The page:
Speaking of EICMA, Piaggio is expected to show the Piaggio GT 850. Crazy. Apparently it’s based on Piaggio’s 839.3 cc V-twin automatic engine, though we’re still not clear why Gilera calls it an “800” (GP800) and Piaggio (GT 850) and Aprilia (Mana 850) call it “850.”
From our spies at Piaggio’s fall dealer meeting:
Dinner meeting features Jay Leno: 45 minutes of stand up, closing with “when Piaggio called me they said, ‘we don’t have much money,’ and I said ‘I’ll do it free, I’m Italian, I want to support an Italian product, I like Italian bikes,’ then I get here and find out how your sales are up and your dealers aren’t exactly hurtin’.
Continue reading “PiaggioUSA 2008 Fall Dealer Meeting”
Piaggio announced today that they’ll be incorporating the operations of wholly-owned subsidary Moto Guzzi into Piaggio’s infrastructure by the end of November, moving Guzzi production to Piaggio or Aprilia facilities, and “rationalising the technical, industrial, design and style operations of the two companies.”
Indianapolis MotoGP “Valentino Rossi” “Nicky Hayden” “Jorge Lorenzo” “Casey Stoner” Indianapolis Motor Speedway
More photos from the Indianapolis MotoGP.
Continue reading “More MotoGP photos”
ApriliaUSA has added two new displacements to its Scarabeo line, which is now available in 50cc, 90cc, 100cc, 125cc, 150cc, 175cc, 200cc, 250cc, 290cc, 310cc, 355cc, 400cc, 401cc, 500cc, 600cc, 883cc, 1000cc, 1200cc, and 1500cc models. (to be fair, a couple of those are discontinued, and not all models are available in the U.S.). Meanwhile, in Italy, Aprilia is offering a free seaside vacation or a €500 travel credit with purchase of selected scooters. That should cover all the Aprilia news for the next year.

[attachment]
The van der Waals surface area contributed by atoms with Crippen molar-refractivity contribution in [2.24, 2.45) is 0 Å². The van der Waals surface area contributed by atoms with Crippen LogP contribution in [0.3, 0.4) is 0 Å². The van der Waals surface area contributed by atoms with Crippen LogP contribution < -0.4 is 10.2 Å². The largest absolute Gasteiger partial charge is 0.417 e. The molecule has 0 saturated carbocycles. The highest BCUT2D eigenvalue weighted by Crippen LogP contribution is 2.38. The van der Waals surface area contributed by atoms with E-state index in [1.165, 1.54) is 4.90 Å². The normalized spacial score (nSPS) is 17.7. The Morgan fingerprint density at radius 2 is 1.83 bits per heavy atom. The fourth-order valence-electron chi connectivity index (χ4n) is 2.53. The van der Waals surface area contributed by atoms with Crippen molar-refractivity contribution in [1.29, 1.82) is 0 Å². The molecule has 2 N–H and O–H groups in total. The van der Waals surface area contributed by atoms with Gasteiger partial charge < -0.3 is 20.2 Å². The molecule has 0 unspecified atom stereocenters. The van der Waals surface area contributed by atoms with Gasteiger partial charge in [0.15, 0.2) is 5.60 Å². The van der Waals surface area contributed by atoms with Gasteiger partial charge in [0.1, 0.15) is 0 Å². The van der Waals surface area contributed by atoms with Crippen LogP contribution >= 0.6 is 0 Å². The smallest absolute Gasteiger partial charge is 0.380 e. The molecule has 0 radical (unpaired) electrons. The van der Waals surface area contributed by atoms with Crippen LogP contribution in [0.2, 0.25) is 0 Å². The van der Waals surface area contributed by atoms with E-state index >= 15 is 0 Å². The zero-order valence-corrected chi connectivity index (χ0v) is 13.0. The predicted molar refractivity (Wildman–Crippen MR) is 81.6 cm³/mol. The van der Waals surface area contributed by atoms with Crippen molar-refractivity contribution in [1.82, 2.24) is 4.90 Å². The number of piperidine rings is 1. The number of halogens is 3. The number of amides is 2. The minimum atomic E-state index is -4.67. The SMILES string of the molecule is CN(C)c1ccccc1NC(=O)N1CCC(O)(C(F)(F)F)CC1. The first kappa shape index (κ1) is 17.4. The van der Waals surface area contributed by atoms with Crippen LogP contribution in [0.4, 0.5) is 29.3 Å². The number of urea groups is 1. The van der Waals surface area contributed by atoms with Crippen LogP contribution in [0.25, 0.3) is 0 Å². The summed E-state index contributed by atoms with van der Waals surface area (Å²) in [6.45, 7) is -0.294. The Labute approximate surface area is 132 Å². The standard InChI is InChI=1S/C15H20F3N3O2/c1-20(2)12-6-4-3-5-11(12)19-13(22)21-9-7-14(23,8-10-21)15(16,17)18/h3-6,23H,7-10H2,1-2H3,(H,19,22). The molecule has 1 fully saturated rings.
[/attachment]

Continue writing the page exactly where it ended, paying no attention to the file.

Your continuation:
Paolo Timoni is feeling good about Aprilia’s future, based on the popularity of the Tuono 1000 R Factory sportbike, but it looks like Aprilia’s biggest growth was in the scooter market. From a Piaggio Group press release:
Aprilia’s U.S. scooter retail unit sales, which rose 56 percent over the 12-month period, were aided by the addition of two models: the newest and most powerful addition to the Scarabeo family, the 500 ie, and the sophisticated, urban-dwelling SportCity 250.
Aprilia scooters are in a tough spot, marketing-wise, They’re expensive, and their Piaggio and Vespa brethren get all the attention from scooter fans while the sportbikes get all the attention from Aprilia fans (and, often, dealers). The situation is further complicated by the Scarabeo line being marketed separately from Aprilia’s other scooters. Scarabeos have their fans, but the SportCity seems to be a pretty good bike that you rarely see on the street.
Motoblog.it reports that some sort of Beatles-themed Scarabeo 50 Street is in the works, to tie into Aprila’s sponsorhip of Rome’s “Sgt. Pepper’s” 40th Anniversary festival on June 1. We here at 2SB are holding out for a Kinks-themed Yamaha C3.
You read it here a week ago (and should have read it here three months ago), but it just hit the Indian business press today: Vespa and Aprilia are launching a subsidary in India, and will manufacture scooters there for the Indian market, including more fuel-efficent versions of Aprilia’s larger-displacement models.